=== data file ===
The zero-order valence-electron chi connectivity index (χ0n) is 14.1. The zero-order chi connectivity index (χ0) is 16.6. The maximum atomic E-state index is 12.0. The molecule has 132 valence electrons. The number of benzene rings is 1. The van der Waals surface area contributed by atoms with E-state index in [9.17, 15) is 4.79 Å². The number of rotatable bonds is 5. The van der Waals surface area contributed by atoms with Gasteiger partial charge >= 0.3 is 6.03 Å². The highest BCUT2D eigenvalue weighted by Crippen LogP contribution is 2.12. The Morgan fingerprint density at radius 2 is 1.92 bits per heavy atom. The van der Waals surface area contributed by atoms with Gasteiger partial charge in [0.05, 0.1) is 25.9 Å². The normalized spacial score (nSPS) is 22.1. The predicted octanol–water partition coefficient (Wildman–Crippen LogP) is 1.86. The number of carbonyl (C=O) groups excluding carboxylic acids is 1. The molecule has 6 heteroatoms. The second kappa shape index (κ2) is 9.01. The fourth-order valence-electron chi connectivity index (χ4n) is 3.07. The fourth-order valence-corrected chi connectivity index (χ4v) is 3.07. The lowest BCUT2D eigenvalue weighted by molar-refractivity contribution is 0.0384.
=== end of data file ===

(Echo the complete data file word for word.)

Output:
The zero-order valence-electron chi connectivity index (χ0n) is 14.1. The zero-order chi connectivity index (χ0) is 16.6. The maximum atomic E-state index is 12.0. The molecule has 132 valence electrons. The number of benzene rings is 1. The van der Waals surface area contributed by atoms with E-state index in [9.17, 15) is 4.79 Å². The number of rotatable bonds is 5. The van der Waals surface area contributed by atoms with Gasteiger partial charge >= 0.3 is 6.03 Å². The highest BCUT2D eigenvalue weighted by Crippen LogP contribution is 2.12. The Morgan fingerprint density at radius 2 is 1.92 bits per heavy atom. The van der Waals surface area contributed by atoms with Gasteiger partial charge in [0.05, 0.1) is 25.9 Å². The normalized spacial score (nSPS) is 22.1. The predicted octanol–water partition coefficient (Wildman–Crippen LogP) is 1.86. The number of carbonyl (C=O) groups excluding carboxylic acids is 1. The molecule has 6 heteroatoms. The second kappa shape index (κ2) is 9.01. The fourth-order valence-electron chi connectivity index (χ4n) is 3.07. The fourth-order valence-corrected chi connectivity index (χ4v) is 3.07. The lowest BCUT2D eigenvalue weighted by molar-refractivity contribution is 0.0384.